We're going to take a parsnip and use a parsnip as the nose. And we just put the toothpick in one side there. And I like this big one because we've got a big pumpkin to work on. And I'll just put that sort of up and center on the front of the pumpkin, and we have that there. Once you have the nose on there and it sets your center, you can work around it and build out from it.

So the next thing we're going to do is make a couple of eyes for this pumpkin person. And I'm going to use these apples. And these just kind of came from-- they fell off the tree. We have a combination of different things-- crab apples, small apples. You can use anything you find around. You could use radishes for eyes, on some of the smaller pumpkins would be a great idea. On something this large, you want something a little larger. So we've got these couple of apples here.

And if you hold them this way, this end looks like the center of the eye, so that's the way we're going to face it out. And again with the toothpick, and we're just going to kind of put that right in there. And then we put a toothpick in the other one, try and match them up a little bit, see how we go. And then we're going to put them on either side of the nose, just above, sort of close together. Make them look really goofy. Goofy is good.

Kids will love this activity. It's something you can do if you want to keep them occupied while you're getting the house ready for a Halloween party, and they can be part of the whole decor. It's something you could do for a birthday party for them that falls around Halloween. And it's an activity for a group of kids. It would be fantastic too. It just keeps everybody involved and excited about what's going on in the holiday. So we've got the eyes on there. As you see, he's beginning to take some shape.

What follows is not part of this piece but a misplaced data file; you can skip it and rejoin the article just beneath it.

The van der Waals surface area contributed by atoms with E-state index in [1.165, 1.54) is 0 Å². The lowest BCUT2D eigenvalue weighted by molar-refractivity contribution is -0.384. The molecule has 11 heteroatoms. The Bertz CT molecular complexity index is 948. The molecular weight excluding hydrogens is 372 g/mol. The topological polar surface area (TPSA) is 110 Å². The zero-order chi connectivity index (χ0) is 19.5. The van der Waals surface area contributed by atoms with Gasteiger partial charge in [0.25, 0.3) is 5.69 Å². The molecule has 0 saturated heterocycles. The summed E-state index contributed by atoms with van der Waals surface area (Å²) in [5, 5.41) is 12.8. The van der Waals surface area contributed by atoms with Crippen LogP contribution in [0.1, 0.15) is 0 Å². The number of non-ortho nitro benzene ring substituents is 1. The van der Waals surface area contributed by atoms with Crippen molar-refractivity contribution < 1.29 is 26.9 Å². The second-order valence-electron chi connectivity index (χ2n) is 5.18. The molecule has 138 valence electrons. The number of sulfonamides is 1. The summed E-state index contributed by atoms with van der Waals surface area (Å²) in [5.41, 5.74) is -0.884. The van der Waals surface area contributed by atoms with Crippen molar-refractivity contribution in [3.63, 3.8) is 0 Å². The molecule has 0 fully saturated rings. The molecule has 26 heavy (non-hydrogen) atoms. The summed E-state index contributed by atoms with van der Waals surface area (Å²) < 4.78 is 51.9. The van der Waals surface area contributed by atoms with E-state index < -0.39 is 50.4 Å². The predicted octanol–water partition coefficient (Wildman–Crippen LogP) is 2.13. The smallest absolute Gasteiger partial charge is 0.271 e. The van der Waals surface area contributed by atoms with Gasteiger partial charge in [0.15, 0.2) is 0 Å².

The next thing I'm going to work on is the hair. We've got a number of different things we can do here for the hair. We've got some collard greens. Kale would be great, if you have kale in your refrigerator, the curly kind of kale would make beautiful curly hair.

We also have some broccoli. You could break off florets of the broccoli and possibly do-- I'm not going to try this one today, but just to give you an idea-- do kind of tufts of curly hair, like so. Maybe that would look kind of fun if you made a little crown of curly broccoli hair.

But let's stick with the kale today-- or the collard greens today. These are a little flatter. And what we're going to do is just kind of take the greens and strip them off the stalks if we can. There we go. We'll make these flat leaves for the hair.

We'll need a few. These ones have already been stripped off pretty much. And then this one. Break that. You can make him have as much hair or as little hair as you like. And we will take the toothpicks. And this time, I'm going to break the toothpicks in half and just use a half side. I'll show you a little trick, because these toothpicks can be a little pointy. And if you're pressing down with your thumb, if you've got a child working on this at home, you want them to poke themselves.